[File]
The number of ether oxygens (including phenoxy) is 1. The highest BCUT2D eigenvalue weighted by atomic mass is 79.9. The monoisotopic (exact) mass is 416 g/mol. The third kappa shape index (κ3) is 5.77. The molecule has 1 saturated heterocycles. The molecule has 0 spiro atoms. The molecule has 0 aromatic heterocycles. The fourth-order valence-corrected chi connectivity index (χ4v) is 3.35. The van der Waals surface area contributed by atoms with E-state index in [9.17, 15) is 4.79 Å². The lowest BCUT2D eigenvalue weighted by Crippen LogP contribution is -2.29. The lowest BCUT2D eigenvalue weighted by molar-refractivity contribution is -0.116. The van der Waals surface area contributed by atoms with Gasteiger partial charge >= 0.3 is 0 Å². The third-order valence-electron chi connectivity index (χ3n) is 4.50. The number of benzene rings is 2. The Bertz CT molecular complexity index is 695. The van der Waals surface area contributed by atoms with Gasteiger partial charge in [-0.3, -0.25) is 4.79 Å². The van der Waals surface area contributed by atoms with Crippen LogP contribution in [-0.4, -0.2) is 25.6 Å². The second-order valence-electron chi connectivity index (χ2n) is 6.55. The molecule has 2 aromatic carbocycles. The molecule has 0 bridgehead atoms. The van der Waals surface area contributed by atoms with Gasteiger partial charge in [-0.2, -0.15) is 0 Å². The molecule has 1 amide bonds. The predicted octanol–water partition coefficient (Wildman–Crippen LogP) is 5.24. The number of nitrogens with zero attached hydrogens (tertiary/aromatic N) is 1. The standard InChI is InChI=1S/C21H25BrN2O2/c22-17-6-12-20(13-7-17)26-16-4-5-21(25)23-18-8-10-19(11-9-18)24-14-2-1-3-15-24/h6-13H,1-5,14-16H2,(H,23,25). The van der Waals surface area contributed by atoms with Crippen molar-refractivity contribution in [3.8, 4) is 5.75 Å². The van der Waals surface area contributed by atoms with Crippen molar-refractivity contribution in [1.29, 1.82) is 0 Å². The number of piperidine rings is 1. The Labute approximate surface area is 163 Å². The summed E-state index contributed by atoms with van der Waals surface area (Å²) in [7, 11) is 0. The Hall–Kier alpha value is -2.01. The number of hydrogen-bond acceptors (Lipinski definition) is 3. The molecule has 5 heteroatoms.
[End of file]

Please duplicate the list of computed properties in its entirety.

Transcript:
The number of ether oxygens (including phenoxy) is 1. The highest BCUT2D eigenvalue weighted by atomic mass is 79.9. The monoisotopic (exact) mass is 416 g/mol. The third kappa shape index (κ3) is 5.77. The molecule has 1 saturated heterocycles. The molecule has 0 spiro atoms. The molecule has 0 aromatic heterocycles. The fourth-order valence-corrected chi connectivity index (χ4v) is 3.35. The van der Waals surface area contributed by atoms with E-state index in [9.17, 15) is 4.79 Å². The lowest BCUT2D eigenvalue weighted by Crippen LogP contribution is -2.29. The lowest BCUT2D eigenvalue weighted by molar-refractivity contribution is -0.116. The van der Waals surface area contributed by atoms with Gasteiger partial charge >= 0.3 is 0 Å². The third-order valence-electron chi connectivity index (χ3n) is 4.50. The number of benzene rings is 2. The Bertz CT molecular complexity index is 695. The van der Waals surface area contributed by atoms with Gasteiger partial charge in [-0.3, -0.25) is 4.79 Å². The van der Waals surface area contributed by atoms with Crippen LogP contribution in [-0.4, -0.2) is 25.6 Å². The second-order valence-electron chi connectivity index (χ2n) is 6.55. The molecule has 2 aromatic carbocycles. The molecule has 0 bridgehead atoms. The van der Waals surface area contributed by atoms with Gasteiger partial charge in [-0.2, -0.15) is 0 Å². The molecule has 1 amide bonds. The predicted octanol–water partition coefficient (Wildman–Crippen LogP) is 5.24. The number of nitrogens with zero attached hydrogens (tertiary/aromatic N) is 1. The standard InChI is InChI=1S/C21H25BrN2O2/c22-17-6-12-20(13-7-17)26-16-4-5-21(25)23-18-8-10-19(11-9-18)24-14-2-1-3-15-24/h6-13H,1-5,14-16H2,(H,23,25). The van der Waals surface area contributed by atoms with Crippen molar-refractivity contribution in [3.8, 4) is 5.75 Å². The van der Waals surface area contributed by atoms with Crippen molar-refractivity contribution in [1.29, 1.82) is 0 Å². The number of piperidine rings is 1. The Labute approximate surface area is 163 Å². The summed E-state index contributed by atoms with van der Waals surface area (Å²) in [7, 11) is 0. The Hall–Kier alpha value is -2.01. The number of hydrogen-bond acceptors (Lipinski definition) is 3. The molecule has 5 heteroatoms.